Plus 1 one that Plonk!

During summer, i have cut down my grid usage down to around 20 kWh per month, have a 4.3 kWp array (on three phase grid supply ) and two Pylontech 2000’s, so can’t see feeding back being a winning preposition at all for me, winter won’t have aircon/pool pump usage much, so still be the same.

This was my goal as well. I do not want to go fully off grid. The math for that just does not make sense.
I just wanted some cost saving for paying off to have a big UPS for the house. :smiley:
20-25% still on utility for about R250pm.

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Rough calculation, using 5 years ROI, bi-directional meter R11,600 vat inclusive ( from CoCT ), additional R80 per month fixed surcharge, comes out to just under 10 kWh per day needing to be fed in everyday besides your self consumption, to break even


Good luck doing that in winter :see_no_evil:
Essentially means needing about 15 - 20kwh surplus in summer months to come out ahead over the year.
I have a large system (could do 55kwh in a day if conditions were perfect) and I’d struggle to do that.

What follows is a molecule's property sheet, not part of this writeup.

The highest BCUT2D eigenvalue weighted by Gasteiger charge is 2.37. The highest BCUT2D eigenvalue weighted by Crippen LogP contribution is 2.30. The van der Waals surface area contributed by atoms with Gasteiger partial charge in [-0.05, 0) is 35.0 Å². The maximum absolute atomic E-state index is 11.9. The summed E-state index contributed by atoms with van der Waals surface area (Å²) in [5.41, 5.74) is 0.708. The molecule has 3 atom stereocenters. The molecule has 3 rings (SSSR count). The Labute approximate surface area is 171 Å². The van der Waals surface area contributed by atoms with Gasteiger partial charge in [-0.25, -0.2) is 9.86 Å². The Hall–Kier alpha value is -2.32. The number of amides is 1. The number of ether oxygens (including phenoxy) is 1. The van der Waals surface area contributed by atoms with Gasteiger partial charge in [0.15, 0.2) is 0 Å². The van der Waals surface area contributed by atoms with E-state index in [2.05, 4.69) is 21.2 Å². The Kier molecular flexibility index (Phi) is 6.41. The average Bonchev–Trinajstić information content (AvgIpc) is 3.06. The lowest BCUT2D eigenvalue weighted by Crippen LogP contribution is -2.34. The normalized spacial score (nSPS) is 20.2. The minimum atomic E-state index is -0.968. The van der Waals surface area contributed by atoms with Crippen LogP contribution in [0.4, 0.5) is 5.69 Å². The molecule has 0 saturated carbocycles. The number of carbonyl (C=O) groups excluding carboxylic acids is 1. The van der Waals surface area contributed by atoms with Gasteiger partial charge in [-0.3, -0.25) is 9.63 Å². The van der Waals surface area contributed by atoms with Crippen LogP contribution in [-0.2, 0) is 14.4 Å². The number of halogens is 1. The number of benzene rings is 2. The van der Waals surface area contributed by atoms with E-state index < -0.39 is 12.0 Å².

exactly my conclusion also, so unless the bi-directional meter is free, it is not worth it

And there it starts, ja?

And there it comes out …
It said many skilled engineers left the company over the past few years and that uncertainty surrounding the company has resulted in a significant deterioration of staff morale.

Such a nice idea, but how will they manage something like that? Lets just think about power during the night for example?

I guess the people that knows way way way more than me, already thought about all of this.

There’s not a lot of information in the article, but my guess would be that these municipalities will start generating and/or buying their own electricity from IPP’s and thus be less dependent on Eskom, but not disconnecting from Eskom (yet).

It’ll most likely end up similar to the City of Cape Town where they will be 1 or 2 load shedding levels below Eskom, but at the same level overnight.

Unless there’s a new non-Eskom coal powered station going up I doubt there will be enough electricity generated from IPP’s to cover evening demand from the non-PV options just yet.